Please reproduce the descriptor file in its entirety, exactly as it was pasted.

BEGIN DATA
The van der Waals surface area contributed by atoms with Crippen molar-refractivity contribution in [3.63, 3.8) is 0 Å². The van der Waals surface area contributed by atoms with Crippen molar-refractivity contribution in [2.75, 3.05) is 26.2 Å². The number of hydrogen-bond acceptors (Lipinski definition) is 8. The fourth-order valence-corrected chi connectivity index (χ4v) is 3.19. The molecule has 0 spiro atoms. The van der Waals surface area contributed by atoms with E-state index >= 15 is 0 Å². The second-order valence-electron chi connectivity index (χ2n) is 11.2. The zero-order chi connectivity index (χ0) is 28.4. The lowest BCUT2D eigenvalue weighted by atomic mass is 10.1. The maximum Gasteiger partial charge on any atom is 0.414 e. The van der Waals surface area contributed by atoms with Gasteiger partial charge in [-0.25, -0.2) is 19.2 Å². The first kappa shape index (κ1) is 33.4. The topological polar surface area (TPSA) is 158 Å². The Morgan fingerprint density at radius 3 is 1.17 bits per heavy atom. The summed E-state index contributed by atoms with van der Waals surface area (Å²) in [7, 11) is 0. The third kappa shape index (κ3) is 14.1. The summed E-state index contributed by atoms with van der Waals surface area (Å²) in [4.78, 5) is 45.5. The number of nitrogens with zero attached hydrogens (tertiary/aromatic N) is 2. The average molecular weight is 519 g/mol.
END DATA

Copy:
The van der Waals surface area contributed by atoms with Crippen molar-refractivity contribution in [3.63, 3.8) is 0 Å². The van der Waals surface area contributed by atoms with Crippen molar-refractivity contribution in [2.75, 3.05) is 26.2 Å². The number of hydrogen-bond acceptors (Lipinski definition) is 8. The fourth-order valence-corrected chi connectivity index (χ4v) is 3.19. The molecule has 0 spiro atoms. The van der Waals surface area contributed by atoms with E-state index >= 15 is 0 Å². The second-order valence-electron chi connectivity index (χ2n) is 11.2. The zero-order chi connectivity index (χ0) is 28.4. The lowest BCUT2D eigenvalue weighted by atomic mass is 10.1. The maximum Gasteiger partial charge on any atom is 0.414 e. The van der Waals surface area contributed by atoms with Gasteiger partial charge in [-0.25, -0.2) is 19.2 Å². The first kappa shape index (κ1) is 33.4. The topological polar surface area (TPSA) is 158 Å². The Morgan fingerprint density at radius 3 is 1.17 bits per heavy atom. The summed E-state index contributed by atoms with van der Waals surface area (Å²) in [7, 11) is 0. The third kappa shape index (κ3) is 14.1. The summed E-state index contributed by atoms with van der Waals surface area (Å²) in [4.78, 5) is 45.5. The number of nitrogens with zero attached hydrogens (tertiary/aromatic N) is 2. The average molecular weight is 519 g/mol.